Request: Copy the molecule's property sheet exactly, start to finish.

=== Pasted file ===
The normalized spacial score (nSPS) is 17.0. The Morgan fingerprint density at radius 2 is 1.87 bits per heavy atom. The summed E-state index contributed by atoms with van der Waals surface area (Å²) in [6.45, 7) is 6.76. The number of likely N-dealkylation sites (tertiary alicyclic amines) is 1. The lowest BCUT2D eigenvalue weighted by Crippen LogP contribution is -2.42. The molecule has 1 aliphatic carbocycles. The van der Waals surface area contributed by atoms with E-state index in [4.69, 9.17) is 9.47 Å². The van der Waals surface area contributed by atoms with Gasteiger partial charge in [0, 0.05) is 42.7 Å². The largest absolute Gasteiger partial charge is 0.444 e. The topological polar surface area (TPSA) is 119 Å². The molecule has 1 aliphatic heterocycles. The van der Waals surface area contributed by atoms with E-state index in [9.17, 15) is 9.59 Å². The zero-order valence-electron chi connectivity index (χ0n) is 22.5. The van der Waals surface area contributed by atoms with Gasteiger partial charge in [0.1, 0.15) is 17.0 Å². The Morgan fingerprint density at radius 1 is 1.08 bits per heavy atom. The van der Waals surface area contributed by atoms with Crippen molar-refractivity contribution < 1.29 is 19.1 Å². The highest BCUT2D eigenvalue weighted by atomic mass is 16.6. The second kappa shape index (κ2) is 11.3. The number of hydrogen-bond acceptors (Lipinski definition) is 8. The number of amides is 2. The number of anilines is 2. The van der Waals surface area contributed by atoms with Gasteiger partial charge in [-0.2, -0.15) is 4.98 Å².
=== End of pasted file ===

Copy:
The normalized spacial score (nSPS) is 17.0. The Morgan fingerprint density at radius 2 is 1.87 bits per heavy atom. The summed E-state index contributed by atoms with van der Waals surface area (Å²) in [6.45, 7) is 6.76. The number of likely N-dealkylation sites (tertiary alicyclic amines) is 1. The lowest BCUT2D eigenvalue weighted by Crippen LogP contribution is -2.42. The molecule has 1 aliphatic carbocycles. The van der Waals surface area contributed by atoms with E-state index in [4.69, 9.17) is 9.47 Å². The van der Waals surface area contributed by atoms with Gasteiger partial charge in [0, 0.05) is 42.7 Å². The largest absolute Gasteiger partial charge is 0.444 e. The topological polar surface area (TPSA) is 119 Å². The molecule has 1 aliphatic heterocycles. The van der Waals surface area contributed by atoms with E-state index in [9.17, 15) is 9.59 Å². The zero-order valence-electron chi connectivity index (χ0n) is 22.5. The van der Waals surface area contributed by atoms with Gasteiger partial charge in [0.1, 0.15) is 17.0 Å². The Morgan fingerprint density at radius 1 is 1.08 bits per heavy atom. The van der Waals surface area contributed by atoms with Crippen molar-refractivity contribution < 1.29 is 19.1 Å². The highest BCUT2D eigenvalue weighted by atomic mass is 16.6. The second kappa shape index (κ2) is 11.3. The number of hydrogen-bond acceptors (Lipinski definition) is 8. The number of amides is 2. The number of anilines is 2. The van der Waals surface area contributed by atoms with Gasteiger partial charge in [-0.2, -0.15) is 4.98 Å².